Quebec is currently enjoying some of the strongest economic growth in the country. In 2018, it ranked second in Canada with 2.4 per cent GDP growth, behind only Prince Edward Island. The most recent provincial GDP numbers available show the trend continuing, with the province’s economy growing nearly three per cent in the 12 months through mid-2019.
Thanks to this growth, the government has run budget surpluses for the past five years. In today’s provincial budget, Quebec should take advantage of these surpluses to stimulate Quebecers’ productivity by lowering their personal income tax rates.
Over the past five full fiscal years, Quebec’s cumulative budget surpluses have totalled $21.3 billion. The finance ministry expects to add another $10 billion over the next three years. If the past is any indication, that could end up being an underestimate.
Over the past five years the government has contributed roughly half its surpluses — $10.5 billion, to be exact — to the “Generations Fund,” which is dedicated to reimbursement of the debt. This was certainly a responsible decision for the management of public finances in the medium and long term.
But that still leaves a net surplus for the period of $10.8 billion. That’s money the government had not planned to collect, did not budget for, and did not need to cover its expenditures or provide services to the population.
Some people argue the surpluses were caused by budget cuts. But every year since 2015, when Quebec’s public finances moved out of the red, government expenditures have increased. In total over the past five years they grew by 12.1 per cent, which is only slightly less than the 13.0 per cent that inflation and population growth would have required, assuming no efficiency gains or economies of scale. In comparison, government revenues increased by nearly 23 per cent. In other words, the surpluses were almost entirely due to revenues growing much faster than was necessary to maintain spending in relative terms.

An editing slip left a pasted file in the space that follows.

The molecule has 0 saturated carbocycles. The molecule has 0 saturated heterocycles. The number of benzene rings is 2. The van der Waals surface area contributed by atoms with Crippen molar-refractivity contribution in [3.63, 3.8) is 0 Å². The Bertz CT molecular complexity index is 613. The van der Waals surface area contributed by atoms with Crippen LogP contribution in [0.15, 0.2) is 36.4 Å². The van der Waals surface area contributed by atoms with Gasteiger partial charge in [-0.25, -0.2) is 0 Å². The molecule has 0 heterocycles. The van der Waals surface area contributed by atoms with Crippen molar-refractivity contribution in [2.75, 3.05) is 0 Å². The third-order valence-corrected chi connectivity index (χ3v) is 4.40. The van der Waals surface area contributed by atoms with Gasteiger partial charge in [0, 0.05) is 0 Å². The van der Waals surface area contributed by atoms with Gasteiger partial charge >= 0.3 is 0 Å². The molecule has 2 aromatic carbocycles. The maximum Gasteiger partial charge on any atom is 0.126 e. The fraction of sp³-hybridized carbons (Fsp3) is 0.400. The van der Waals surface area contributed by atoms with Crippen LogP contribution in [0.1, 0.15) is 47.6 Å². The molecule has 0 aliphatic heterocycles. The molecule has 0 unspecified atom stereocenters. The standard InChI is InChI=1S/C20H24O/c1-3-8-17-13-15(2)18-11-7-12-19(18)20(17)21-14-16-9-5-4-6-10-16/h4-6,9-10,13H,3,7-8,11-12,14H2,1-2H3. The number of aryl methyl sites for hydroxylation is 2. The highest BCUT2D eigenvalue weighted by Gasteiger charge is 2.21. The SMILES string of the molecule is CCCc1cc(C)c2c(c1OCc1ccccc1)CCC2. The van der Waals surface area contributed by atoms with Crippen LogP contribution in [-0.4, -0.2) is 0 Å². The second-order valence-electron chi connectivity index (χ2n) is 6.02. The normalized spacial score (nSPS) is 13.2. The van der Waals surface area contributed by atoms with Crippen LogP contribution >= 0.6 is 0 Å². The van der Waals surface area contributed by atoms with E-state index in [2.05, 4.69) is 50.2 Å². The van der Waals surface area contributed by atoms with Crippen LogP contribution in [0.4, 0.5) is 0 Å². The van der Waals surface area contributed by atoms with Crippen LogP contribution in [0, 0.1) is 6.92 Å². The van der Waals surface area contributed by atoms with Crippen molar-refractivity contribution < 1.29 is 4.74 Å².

Should the government hold onto these extra revenues? Quebecers are still among the highest taxed North Americans. In Quebec in 2018, the tax burden was 38.6 per cent of GDP, compared with an average of 32.2 per cent in the rest of the country. Such a high tax burden reduces people’s purchasing power. Not surprisingly, Quebecers’ disposable income was the lowest in the country in 2017, whereas it had been in the middle of the pack 30 years earlier.
Using the budget surpluses to reduce the income tax burden could have a significant impact on Quebecers’ financial situation. In 2018-2019, the government surplus was $8.3 billion, or over one-quarter of the total tax collected on personal income ($31.8 billion). The government could have reduced personal income taxes by an average of 10 per cent and still generated a surplus, even after the contribution to the Generations Fund.
In Quebec these days there is much talk about catching up to the rest of Canada economically. That almost certainly won’t happen without tax cuts. Studies carried out by the OECD, among others, have shown that economies whose governments intervene and spend the most are generally the least dynamic, with the lowest growth rates.
Like governments everywhere, Quebec’s sometimes seems to forget that taxpayers’ money belongs, not to it, but to taxpayers. From this perspective, an income tax cut is as much a moral imperative as it is sound economic policy. After all, when you give a $20 bill to a cashier to buy a $15 product, you expect to receive change in return. The surpluses of the past five years have in effect shortchanged Quebec’s taxpayers in just that way.
Premier François Legault made prosperity one of the key issues in the past election campaign. Allowing Quebecers to keep more of the fruits of their labour would be an excellent way to stimulate productivity and raise living standards. The province’s favourable budget situation offers an opportunity for the government to give Quebecers a break.
Daniel Dufort est directeur principal des relations externes, communications et développement et l’auteur de « Surplus budgétaires : Québec doit redonner aux contribuables leur argent ». Il signe ce texte à titre personnel.